Maintaining hard floors isn’t as time consuming and labor intensive as it once was, thanks to automated floor-care equipment. These machines — designed to make floor stripping, cleaning, buffing and burnishing more efficient — can save time and money if used correctly. Cleaning managers should employ the appropriate safety precautions to prevent costly on-the-job accidents and injuries.

“You can never try to enhance productivity through compromising safety,” says Dennis Oehl, assistant hospital administrator for support services at Nassau University Medical Center, East Meadow, N.Y. “One injury claim puts all the financial savings you’ve generated by emphasizing productivity down the drain.”

Training comes first
As with the addition of any new equipment or worker, training is essential to ensure a safe work environment.

Proper training for automated floor-care equipment like autoscrubbers and high-speed burnishers, involves several steps.

First, managers should screen employees’ skills and choose a specific team of workers to use the machines.

“Not every employee should be allowed to use every piece of equipment, especially ride-on scrubbers and floor-care machines,” says Oehl. “We limit the number of employees that use this equipment so we can ensure that they have the skills to operate them safely.”

Employees assigned to automated equipment operation should read and understand manufacturers’ written training materials and operator manuals, which provide basic information about the machines’ functions, operation, safety features, and care and maintenance.

Employees at the University of Iowa Hospitals must pass a written test before they are allowed to operate floor-care equipment, says Mary Thompson, departmental trainer.

Hands-on training makes up the other half of equipment orientation.

“Our first hands-on training with ride-on scrubbers is no different than teaching a teenager how to drive — employees are nervous and make mistakes,” Oehl says.

“We take them into wide-open spaces where they can practice and get confidence in the machines.”

During hands-on training, managers and supervisors should demonstrate proper cleaning techniques, which can prevent workers from accidentally damaging the facilities and equipment. For example, employees should be careful of walls and doorways, says Wayne Milder, facilities mechanic at University of Iowa Hospitals.

“We train workers not to get too close to walls and doors to prevent damaging them or the machine itself,” he says. “We’ll come back with a smaller machine to get areas close to the walls and doors clean.”

Milder says employees might go through re-training, if necessary. “Supervisors are on the lookout for safety hazards or mistakes,” he says.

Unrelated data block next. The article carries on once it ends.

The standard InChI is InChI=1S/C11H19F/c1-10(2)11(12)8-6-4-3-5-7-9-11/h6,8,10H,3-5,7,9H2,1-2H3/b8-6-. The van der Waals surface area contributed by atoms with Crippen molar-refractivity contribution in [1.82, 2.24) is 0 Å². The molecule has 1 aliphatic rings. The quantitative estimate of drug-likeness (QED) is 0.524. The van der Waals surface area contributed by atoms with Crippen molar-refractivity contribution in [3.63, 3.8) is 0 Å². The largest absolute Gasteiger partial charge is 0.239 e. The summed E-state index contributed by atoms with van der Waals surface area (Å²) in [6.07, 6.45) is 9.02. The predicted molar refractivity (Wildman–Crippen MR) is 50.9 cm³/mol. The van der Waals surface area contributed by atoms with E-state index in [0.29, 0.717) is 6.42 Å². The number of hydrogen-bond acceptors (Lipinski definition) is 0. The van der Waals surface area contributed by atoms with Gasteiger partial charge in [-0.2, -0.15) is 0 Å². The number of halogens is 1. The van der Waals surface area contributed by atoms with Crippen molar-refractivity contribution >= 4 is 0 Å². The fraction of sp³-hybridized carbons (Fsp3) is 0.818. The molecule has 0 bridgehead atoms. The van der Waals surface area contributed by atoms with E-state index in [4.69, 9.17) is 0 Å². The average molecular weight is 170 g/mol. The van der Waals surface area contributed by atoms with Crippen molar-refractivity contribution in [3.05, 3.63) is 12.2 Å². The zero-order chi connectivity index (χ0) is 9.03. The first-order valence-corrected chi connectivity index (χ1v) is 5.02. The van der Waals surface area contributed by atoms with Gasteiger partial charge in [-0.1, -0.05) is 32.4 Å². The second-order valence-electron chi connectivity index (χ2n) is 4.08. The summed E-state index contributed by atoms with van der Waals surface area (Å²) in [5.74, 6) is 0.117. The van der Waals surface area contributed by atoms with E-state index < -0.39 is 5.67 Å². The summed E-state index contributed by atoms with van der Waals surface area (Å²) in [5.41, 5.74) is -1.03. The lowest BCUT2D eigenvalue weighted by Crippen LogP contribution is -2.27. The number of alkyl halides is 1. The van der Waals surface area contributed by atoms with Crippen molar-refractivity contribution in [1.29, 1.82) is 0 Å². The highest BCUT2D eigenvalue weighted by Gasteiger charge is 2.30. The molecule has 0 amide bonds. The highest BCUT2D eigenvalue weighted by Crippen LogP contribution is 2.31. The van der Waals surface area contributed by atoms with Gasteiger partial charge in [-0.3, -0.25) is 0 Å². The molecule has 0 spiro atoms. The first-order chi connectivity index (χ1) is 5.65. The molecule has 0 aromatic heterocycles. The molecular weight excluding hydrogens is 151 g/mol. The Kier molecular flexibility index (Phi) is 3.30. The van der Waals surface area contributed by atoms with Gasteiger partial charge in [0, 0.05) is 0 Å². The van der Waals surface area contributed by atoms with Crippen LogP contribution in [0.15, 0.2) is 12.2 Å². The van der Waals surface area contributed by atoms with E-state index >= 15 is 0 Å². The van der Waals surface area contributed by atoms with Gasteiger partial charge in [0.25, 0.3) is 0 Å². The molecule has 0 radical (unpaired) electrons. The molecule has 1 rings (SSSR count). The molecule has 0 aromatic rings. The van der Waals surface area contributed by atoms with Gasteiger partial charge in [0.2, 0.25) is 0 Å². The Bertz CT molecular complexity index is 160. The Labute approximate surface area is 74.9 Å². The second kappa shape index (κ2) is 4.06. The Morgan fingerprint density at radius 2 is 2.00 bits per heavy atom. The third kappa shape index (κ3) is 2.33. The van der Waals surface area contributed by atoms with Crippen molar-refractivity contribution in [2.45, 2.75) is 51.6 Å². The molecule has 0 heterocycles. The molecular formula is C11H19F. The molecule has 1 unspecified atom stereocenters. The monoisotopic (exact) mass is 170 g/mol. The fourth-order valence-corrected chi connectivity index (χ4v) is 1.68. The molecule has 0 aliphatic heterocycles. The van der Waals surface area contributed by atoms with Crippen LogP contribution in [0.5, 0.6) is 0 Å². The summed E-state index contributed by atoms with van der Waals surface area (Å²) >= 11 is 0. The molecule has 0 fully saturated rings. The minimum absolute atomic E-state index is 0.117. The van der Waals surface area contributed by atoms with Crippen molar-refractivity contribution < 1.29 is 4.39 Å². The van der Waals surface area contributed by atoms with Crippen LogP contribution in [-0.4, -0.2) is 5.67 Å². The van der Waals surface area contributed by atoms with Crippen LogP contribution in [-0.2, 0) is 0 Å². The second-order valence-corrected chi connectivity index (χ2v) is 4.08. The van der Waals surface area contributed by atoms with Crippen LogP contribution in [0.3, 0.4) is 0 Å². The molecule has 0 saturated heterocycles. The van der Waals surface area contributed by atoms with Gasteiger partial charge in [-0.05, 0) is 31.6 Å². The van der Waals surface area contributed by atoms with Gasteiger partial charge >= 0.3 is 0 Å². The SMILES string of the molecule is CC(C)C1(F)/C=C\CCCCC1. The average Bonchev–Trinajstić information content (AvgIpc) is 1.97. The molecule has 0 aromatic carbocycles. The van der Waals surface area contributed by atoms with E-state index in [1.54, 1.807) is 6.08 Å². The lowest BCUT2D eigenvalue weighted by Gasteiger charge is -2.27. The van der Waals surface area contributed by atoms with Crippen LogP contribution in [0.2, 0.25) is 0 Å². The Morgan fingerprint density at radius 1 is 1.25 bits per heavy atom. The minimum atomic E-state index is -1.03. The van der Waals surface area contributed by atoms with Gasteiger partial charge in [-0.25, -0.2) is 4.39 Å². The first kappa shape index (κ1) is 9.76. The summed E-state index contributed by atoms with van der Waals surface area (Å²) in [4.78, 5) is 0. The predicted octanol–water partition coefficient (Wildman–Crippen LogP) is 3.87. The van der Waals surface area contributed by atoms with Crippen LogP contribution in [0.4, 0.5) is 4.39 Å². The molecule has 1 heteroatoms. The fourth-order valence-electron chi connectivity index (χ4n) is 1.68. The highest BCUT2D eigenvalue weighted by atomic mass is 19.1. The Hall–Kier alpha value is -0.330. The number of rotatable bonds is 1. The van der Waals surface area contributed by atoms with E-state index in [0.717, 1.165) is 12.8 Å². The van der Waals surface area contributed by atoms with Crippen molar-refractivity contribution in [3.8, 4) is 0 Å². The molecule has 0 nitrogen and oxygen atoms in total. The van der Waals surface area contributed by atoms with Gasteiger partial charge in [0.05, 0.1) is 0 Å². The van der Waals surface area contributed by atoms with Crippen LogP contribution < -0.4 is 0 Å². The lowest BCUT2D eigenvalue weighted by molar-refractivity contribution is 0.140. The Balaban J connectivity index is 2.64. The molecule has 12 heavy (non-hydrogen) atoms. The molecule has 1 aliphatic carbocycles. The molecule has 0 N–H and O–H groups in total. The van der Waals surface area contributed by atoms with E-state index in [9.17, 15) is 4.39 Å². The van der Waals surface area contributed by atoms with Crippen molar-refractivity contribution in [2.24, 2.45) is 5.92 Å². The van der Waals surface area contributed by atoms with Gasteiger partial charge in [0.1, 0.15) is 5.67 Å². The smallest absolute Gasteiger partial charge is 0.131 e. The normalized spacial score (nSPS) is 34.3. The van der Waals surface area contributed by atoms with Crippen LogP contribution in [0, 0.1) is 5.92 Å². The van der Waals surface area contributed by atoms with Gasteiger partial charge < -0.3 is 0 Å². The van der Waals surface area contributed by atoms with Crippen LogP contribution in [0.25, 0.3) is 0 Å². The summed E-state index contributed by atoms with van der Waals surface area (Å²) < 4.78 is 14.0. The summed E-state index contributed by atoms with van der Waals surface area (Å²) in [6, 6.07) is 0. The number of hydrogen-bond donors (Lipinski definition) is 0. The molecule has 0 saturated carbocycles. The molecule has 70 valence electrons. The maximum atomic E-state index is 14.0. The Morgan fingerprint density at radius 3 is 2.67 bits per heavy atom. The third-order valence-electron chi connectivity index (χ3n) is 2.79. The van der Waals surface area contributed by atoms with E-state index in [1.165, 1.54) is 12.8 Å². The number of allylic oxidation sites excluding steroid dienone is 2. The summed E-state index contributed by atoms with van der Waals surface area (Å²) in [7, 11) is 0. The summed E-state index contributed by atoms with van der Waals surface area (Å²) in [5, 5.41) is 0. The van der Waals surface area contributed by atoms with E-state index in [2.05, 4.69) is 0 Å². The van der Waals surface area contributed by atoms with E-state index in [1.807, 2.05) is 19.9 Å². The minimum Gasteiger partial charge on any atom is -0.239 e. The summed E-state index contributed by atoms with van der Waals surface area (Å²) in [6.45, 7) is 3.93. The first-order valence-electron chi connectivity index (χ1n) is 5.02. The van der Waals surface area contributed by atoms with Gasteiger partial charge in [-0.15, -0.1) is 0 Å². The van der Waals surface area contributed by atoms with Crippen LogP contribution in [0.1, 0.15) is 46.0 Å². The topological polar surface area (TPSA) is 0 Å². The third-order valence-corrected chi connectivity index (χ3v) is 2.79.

Mentoring programs ensure ongoing safety
Peer coaching and mentoring is an effective training approach. Partnering workers new to operating floor-care machines with experienced workers is one way to ensure thorough training.

“Other employees can coach [new users] as they go, make sure they are following safety procedures, and remind them that their work influences everyone else around them,” Oehl says. “Also, when a worker makes a mistake, he or she is more likely to go to another worker than to a supervisor.”

Thompson agrees. “There needs to be someone available to contact so employees can have their safety questions answered and not have to figure it out on their own,” she says. “They are encouraged to ask questions so they can be sure they are using the equipment safely.”

Designs with safety in mind
Newer floor-cleaning technology feature designs to enhance safety. Some machines have safety interlock switches or combination switches: buttons that must be pressed to activate the levers that start the machine — preventing the machine from being turned on accidentally.

Also, spring-loaded, twist-grip switches are designed to shut running machines off if the user gets off the seat during operation. Some machines also have a second trigger switch to prevent the machine from accidentally going into reverse.
“Many older machines didn’t have so many safety switches, so anyone could potentially walk by a machine, turn it on, and get hurt,” says Milder.

Safety is also enhanced by ergonomic features.

“Many of the machines have adjustable height controls so that you can adjust the height of the handle based on the operator’s height — making it easier to operate and less likely to create an injury,” says Thompson.

Newer machines are also safer because they are virtually fully automated. Milder points out that some riding machines have predetermined set speeds programmed for cleaning operations.

“That way, the machine will only go the correct speed and not faster, depending on which application you choose,” he says.

Marketplace demands safe equipment
Cleaning managers are on the lookout for as many safety features as they can get and pay close attention to the extent that manufacturers emphasize safety in products.

“I would say that most vendors put an emphasis on safety, but there can always be more,” Oehl says.

“For example, autoscrubbers have lights and horns, but most ride-on burnishers don’t. But burnishers actually go faster than autoscrubbers, so they should. Manufacturers could always do more to improve safety.”

Lynne Knobloch-Fedders is a free-lance writer based in Vernon Hills, Illinois.